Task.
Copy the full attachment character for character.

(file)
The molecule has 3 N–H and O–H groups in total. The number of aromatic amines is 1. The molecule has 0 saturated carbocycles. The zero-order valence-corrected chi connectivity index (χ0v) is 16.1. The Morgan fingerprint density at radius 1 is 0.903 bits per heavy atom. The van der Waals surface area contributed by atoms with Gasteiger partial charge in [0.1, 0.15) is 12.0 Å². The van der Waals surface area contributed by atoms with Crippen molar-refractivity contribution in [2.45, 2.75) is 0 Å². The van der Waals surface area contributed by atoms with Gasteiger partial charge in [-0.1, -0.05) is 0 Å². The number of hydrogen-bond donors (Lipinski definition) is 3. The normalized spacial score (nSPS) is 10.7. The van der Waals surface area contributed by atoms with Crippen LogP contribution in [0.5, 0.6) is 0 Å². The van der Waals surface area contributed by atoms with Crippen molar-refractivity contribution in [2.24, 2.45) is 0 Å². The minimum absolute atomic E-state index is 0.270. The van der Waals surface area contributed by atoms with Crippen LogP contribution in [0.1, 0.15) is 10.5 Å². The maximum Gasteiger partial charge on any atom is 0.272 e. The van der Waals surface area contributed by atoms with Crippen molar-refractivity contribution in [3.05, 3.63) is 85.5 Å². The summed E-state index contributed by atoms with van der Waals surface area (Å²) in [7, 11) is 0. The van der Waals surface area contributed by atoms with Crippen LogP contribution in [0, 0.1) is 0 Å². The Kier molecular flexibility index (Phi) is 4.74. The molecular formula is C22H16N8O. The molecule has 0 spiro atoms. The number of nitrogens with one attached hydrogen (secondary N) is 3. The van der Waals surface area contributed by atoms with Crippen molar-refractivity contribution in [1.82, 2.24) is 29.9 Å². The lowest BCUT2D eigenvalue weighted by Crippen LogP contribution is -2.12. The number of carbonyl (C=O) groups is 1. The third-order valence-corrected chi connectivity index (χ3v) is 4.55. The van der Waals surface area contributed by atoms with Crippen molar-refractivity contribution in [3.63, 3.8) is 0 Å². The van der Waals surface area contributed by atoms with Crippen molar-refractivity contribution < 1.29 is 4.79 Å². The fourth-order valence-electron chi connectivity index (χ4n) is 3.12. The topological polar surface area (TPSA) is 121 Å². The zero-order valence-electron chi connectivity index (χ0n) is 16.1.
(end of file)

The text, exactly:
The molecule has 3 N–H and O–H groups in total. The number of aromatic amines is 1. The molecule has 0 saturated carbocycles. The zero-order valence-corrected chi connectivity index (χ0v) is 16.1. The Morgan fingerprint density at radius 1 is 0.903 bits per heavy atom. The van der Waals surface area contributed by atoms with Gasteiger partial charge in [0.1, 0.15) is 12.0 Å². The van der Waals surface area contributed by atoms with Crippen molar-refractivity contribution in [2.45, 2.75) is 0 Å². The van der Waals surface area contributed by atoms with Gasteiger partial charge in [-0.1, -0.05) is 0 Å². The number of hydrogen-bond donors (Lipinski definition) is 3. The normalized spacial score (nSPS) is 10.7. The van der Waals surface area contributed by atoms with Crippen LogP contribution in [0.5, 0.6) is 0 Å². The van der Waals surface area contributed by atoms with Crippen molar-refractivity contribution in [2.24, 2.45) is 0 Å². The minimum absolute atomic E-state index is 0.270. The van der Waals surface area contributed by atoms with Crippen LogP contribution in [0.1, 0.15) is 10.5 Å². The maximum Gasteiger partial charge on any atom is 0.272 e. The van der Waals surface area contributed by atoms with Crippen molar-refractivity contribution in [3.05, 3.63) is 85.5 Å². The summed E-state index contributed by atoms with van der Waals surface area (Å²) in [7, 11) is 0. The van der Waals surface area contributed by atoms with Crippen LogP contribution in [0, 0.1) is 0 Å². The Kier molecular flexibility index (Phi) is 4.74. The molecular formula is C22H16N8O. The molecule has 0 spiro atoms. The number of nitrogens with one attached hydrogen (secondary N) is 3. The van der Waals surface area contributed by atoms with Crippen molar-refractivity contribution in [1.82, 2.24) is 29.9 Å². The lowest BCUT2D eigenvalue weighted by Crippen LogP contribution is -2.12. The number of carbonyl (C=O) groups is 1. The third-order valence-corrected chi connectivity index (χ3v) is 4.55. The van der Waals surface area contributed by atoms with Crippen molar-refractivity contribution in [3.63, 3.8) is 0 Å². The van der Waals surface area contributed by atoms with Crippen molar-refractivity contribution < 1.29 is 4.79 Å². The fourth-order valence-electron chi connectivity index (χ4n) is 3.12. The topological polar surface area (TPSA) is 121 Å². The zero-order valence-electron chi connectivity index (χ0n) is 16.1.